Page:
Racial Biases


The moral quandaries of AI decision making.

With the advent of ChatGPT (a computer program that uses A.I. to comprehend and respond to natural language text) and similar software, Artificial Intelligence(AI) usage has rapidly increased. Whereas some are using the expansion of AI for relatively trivial purposes, such as essay assistance or gifting ideas, others are using its intelligence for more meaningful applications. In addition, many individuals and corporations have begun to entrust AI with essential choices such as employee filtering or housing allocation. The rationale behind the immense faith in AI is that its innate logic will prevent all possibilities of discriminatory input, thus leading to optimal decisions. However, various attempted implementations of AI suggest that this blind faith may be misguided.


In some instances, AI’s heavy reliance on crunching numerical data without providing sufficient context has led to implicit biases. To cite an example, a couple of years ago, Amazon set out to create the most efficient recruiting tool possible. They worked diligently to construct the software, were confident about its effectiveness, and even implemented it into their workflow. However, something strange occurred. The algorithm had started to flag words indicating a female interviewee as unfavorable and even started devaluing all women’s universities over their male counterparts (Mahdawi, Par 3). After the team researched more into this issue, they realized the primarily male applications over the previous decade had constructed a bias within the “fair system.” 


Other times, the limited inputs from programmers had led to AI performing precise variable analysis leading to flawed conclusions. For example, this was demonstrated in an algorithm that predicted which patients would need healthcare. Even though race wasn’t directly programmed, the algorithm accounted for healthcare cost history. Unfortunately, throughout American history, this number has always been lower for African-American individuals, thus leading to the learning model classifying them as deserving less within health care support. Luckily, in these two cases, the programmers caught the issues and could offset these biases. However, corporations need to take steps to prevent such events from occurring in the first place.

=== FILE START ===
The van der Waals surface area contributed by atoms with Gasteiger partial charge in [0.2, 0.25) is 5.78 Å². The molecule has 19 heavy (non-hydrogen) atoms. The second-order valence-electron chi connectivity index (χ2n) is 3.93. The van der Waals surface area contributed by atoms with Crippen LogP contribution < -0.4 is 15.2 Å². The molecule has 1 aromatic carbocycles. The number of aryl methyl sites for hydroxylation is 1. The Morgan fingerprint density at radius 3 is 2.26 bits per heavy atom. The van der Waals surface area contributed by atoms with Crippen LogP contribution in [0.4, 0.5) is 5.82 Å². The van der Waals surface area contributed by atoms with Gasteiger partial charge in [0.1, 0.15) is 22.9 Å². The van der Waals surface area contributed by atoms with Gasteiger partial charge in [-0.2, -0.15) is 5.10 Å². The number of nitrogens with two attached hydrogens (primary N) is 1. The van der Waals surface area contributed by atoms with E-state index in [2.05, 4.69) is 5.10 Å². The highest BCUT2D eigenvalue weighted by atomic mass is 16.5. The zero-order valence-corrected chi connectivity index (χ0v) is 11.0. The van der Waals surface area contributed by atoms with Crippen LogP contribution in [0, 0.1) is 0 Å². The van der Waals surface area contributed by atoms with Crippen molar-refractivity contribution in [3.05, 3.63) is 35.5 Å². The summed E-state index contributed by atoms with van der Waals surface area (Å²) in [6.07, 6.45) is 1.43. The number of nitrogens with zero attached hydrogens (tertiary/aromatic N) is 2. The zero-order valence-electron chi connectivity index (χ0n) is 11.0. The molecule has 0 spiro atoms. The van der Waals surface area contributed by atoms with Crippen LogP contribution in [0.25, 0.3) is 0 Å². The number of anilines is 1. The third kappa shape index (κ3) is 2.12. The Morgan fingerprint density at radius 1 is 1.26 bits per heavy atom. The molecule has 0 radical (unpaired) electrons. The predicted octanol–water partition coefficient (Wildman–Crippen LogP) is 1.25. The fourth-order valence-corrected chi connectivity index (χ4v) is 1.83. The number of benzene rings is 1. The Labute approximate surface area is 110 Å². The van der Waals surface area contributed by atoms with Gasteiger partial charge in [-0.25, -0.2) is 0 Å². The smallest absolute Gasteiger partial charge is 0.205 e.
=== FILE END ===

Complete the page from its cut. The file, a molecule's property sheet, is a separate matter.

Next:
According to Harvard Business Review writer Andrew Burt, the first thing that needs to occur is mandating the incorporation of existing legal standards of Equality Laws in creating AI algorithms (Burt, Par 2). Doing so will at least remove the extreme biases present in these algorithms. Beyond this, however, it gets tricky. Programming software that desires to be objective but having it evaluating thousands of integrated US inequalities is arduous. Burt describes how the only way to do so thus far is heavy monitoring to check for biases, which eliminates AI’s beauty altogether.


AI has taken the world by storm over the last couple of years. However, it still has a long way to go before it can be entrusted with our most pertinent decisions.

Works Cited:

Burt, A. (2020, August 28). How to Fight Discrimination in AI. Harvard Business Review. https://hbr.org/2020/08/how-to-fight-discrimination-in-ai


Reuters. (2018, October 10). Amazon ditched AI recruiting tool that favored men for technical jobs. The Guardian; The Guardian. https://www.theguardian.com/technology/2018/oct/10/amazon-hiring-ai-gender-bias-recruiting-engine